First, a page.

Monday, February 08, 2010

Unloading the past?

Today I made myself go up into the loft and tackle the half dozen or more crates of archived documents spanning more than half my life in ministry. Time to sort them out and thin them down to what I'll be able to store in my new half sized study. This was not an easy task, as so much of the material I came across evoked memories as strong as any set of photographs I have processed of late. Old documents publications and letters with a few exceptions had to go. The occasional travel journals and spiritual diaries continue to be hoarded, for quiet future review.

I admit to being a hoarder, but then I used to think that one day I might need all that stuff to write my memoirs. Then I got to the stage of thinking - who would be interested in anything had to say about the last forty years of clerical life? Then last year, I spent a couple of quiet days writing a 'spiritual' autobiography, in an effort to trace some of the key influences that have shaped my life and ministry. It was an act of gratitude more than anything else, not the stuff of an ecclesiastical best seller.

Yet, funnily enough, I always wanted to be a writer and to publish books. The one book I have written received sympathetic attention from a religious publisher who declared that there was no longer a market for the subject. It's only one person's opinion, but it made me think why waste time courting book publishers? Eventually I put a download link to the book files from this blog. A few people have found it there say they have read it. That'll have to do.

Together with a huge load of ancient school governor material and outdated City Council publications, I had a full car load to take for re-cycling. It's more than a year since my last throw out of old material. The fact that old documents arouse memories makes me wonder, does throwing them away mean that recollection will be that much harder? Is this where old age memory loss starts? I put it like that because those materials - papers, pamphlets, pictures, minutes, letters, newsprint, OHP slides, diagrams, teaching notes are more than just raw data. Feelings are attached to them. These are part of the memory, and can be the key to unlocking other buried memories - like the Proustian madeleine biscuit.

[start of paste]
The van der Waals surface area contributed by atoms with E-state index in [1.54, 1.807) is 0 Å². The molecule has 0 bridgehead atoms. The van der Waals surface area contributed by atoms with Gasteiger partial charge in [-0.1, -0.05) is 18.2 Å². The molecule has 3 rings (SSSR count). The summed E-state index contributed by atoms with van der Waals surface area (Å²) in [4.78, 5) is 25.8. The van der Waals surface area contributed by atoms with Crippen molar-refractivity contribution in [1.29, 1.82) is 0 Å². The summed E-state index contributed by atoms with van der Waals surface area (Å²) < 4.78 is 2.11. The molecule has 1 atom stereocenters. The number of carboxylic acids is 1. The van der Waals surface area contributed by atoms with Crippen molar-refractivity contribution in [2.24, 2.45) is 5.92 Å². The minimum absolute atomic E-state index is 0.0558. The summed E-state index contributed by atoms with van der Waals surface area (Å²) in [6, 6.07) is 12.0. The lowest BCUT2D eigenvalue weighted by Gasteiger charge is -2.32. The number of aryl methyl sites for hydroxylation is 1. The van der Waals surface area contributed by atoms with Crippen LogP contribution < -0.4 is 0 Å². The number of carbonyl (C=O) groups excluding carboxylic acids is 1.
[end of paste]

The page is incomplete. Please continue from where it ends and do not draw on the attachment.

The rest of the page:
There were twenty at 'God on Monday' this afternoon. Next week it's half term. The following Monday is an INSET days, the Monday after that is St David's day and the beginning of the school OFSTED inspection. Then we re-start, and after four Lenten sessions, it'll be the end of term and Holy Week, and for me, the end of 'God on Mondays', a much valued occasion of my ministry in the school over the past four years. It'll end in its present form with my departure. Who knows what new creative impulse my successor will contribute to the school?

Times have changed and a fresh approach is needed. The school is a busier place these days, and I wonder if this means that associated informal worship activity hasn't been crowded out of the mainstream priorities in its life. It's changed beyond recognition since the closure of St James'. No doubt it will change again, with a fresh mind and pastoral heart applied to the situation. There's no shortage of good will, on the part of parents and staff, that's for sure. All things are possible.

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